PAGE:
The Truth Science Wouldn’t Find—Part 1
The scientific establishment argues strongly for evolution. Apparently the “evidence is overwhelming”, though I remain underwhelmed, among others. I won’t speak for everyone, just myself—why is this little guy holding out against the crowds of evolutionists, who undoubtedly know a lot more about biology and genetics than I could ever hope to? Why won’t I put my trust in evolutionary science?
In this part 1, I contend that the current scientific institutions are not set up to honestly consider the possibility of divine creation.
Evolution in one limited way is compelling: if there is no God, then evolution assuredly is the only conceivable explanation of the development of life as we see it.
However that “if there is no God” is a very big “if”. So my next question is, what is science doing to figure out that “if”? The answer as far as I can see it is: very little. Which is surprising. One reason given is that anything that must be attributed to miraculous or beyond-nature explanations is, by definition, not able to be explored by science. TalkOrigins summarises it here, and seems to make some good points. However, in the discussion of origins, it seems science is still not being honest with the big questions.
Evolution, as portrayed to the general public by David Attenborough and many others, attributes life and its marvels to evolution alone. The implication is that no God is needed—evolution can do just fine by itself. That betrays an anti-God bias, which isn’t good science.
When I look at the amazing and complex structures, functions, and communities of organisms that we see, personally it seems to so positively suggest a designer. Not only a designer, but a fabulous one. Humans, who are intelligent and focused on an outcome, cannot create anything as magnificent as what is in nature. Humans frequently find inspiration in nature when trying to break new technological ground. So why is the super designer option not given attention as a viable possibility? It just doesn’t make sense to ignore it, despite special creation being awkward to “test with science”. Rather, it seems to be an axiom of evolutionary science: there is no super designer; look for a naturalistic explanation. But that’s bad science. If you start with that axiom, inevitably you’ll come to a naturalistic conclusion.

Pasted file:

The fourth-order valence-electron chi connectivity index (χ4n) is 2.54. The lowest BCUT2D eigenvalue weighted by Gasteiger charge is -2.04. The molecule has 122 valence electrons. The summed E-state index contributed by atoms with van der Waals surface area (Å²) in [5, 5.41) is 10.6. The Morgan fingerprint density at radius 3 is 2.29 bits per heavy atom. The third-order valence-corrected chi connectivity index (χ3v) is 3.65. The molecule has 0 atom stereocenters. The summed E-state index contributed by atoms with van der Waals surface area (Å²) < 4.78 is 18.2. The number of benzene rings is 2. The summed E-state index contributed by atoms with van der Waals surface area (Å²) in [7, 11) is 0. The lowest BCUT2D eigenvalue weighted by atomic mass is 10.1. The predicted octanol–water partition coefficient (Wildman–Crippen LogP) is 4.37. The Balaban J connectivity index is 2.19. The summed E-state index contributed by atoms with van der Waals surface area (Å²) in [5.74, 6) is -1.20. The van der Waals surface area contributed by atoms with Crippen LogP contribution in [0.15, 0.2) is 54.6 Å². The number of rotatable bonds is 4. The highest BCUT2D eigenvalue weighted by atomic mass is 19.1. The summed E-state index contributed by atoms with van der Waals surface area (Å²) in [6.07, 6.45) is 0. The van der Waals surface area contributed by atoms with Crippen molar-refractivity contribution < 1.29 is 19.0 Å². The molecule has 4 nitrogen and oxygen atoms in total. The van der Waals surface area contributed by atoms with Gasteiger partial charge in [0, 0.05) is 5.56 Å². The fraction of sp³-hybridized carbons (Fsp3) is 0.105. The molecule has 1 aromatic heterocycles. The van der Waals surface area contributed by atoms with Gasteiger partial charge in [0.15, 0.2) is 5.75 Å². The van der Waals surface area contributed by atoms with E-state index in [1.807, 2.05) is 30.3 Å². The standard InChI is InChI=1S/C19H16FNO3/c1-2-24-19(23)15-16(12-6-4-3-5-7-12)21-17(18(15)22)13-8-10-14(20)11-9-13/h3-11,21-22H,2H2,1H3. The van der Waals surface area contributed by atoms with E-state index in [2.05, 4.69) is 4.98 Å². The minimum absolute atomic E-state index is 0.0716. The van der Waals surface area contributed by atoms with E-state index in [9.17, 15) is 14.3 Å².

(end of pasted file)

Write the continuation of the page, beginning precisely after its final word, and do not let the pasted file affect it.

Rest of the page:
Even if creation by God is hard to test, it’s sensible science to ask the question of whether evolution is a feasible explanation. Is it probable or possible for evolution to make what we see, in the time that was available, with the conditions available? Again, I don’t see this question being honestly asked; rather it appears that it is assumed as axiomatically true. That’s bad science.
The way evolutionary science pushes ahead without considering these basic questions, makes me think that evolutionary science doesn’t really want to ask these questions. The way it pushes ahead, confident that evolutionary science will eventually find all the answers, makes me think that the minds are closed to the possibility that evolution isn’t viable; that we actually needed a God to put us here. There is an anti-God bias. That alone gives me confidence that they could well be making a grand error. They’ve already made up their minds. If God made everything, then evolutionary science as it is being practised is not going to discover it. And that is bad science.
In part 2, I examine the idea that “religion is scientifically untestable”, and the consequences of that philosophy.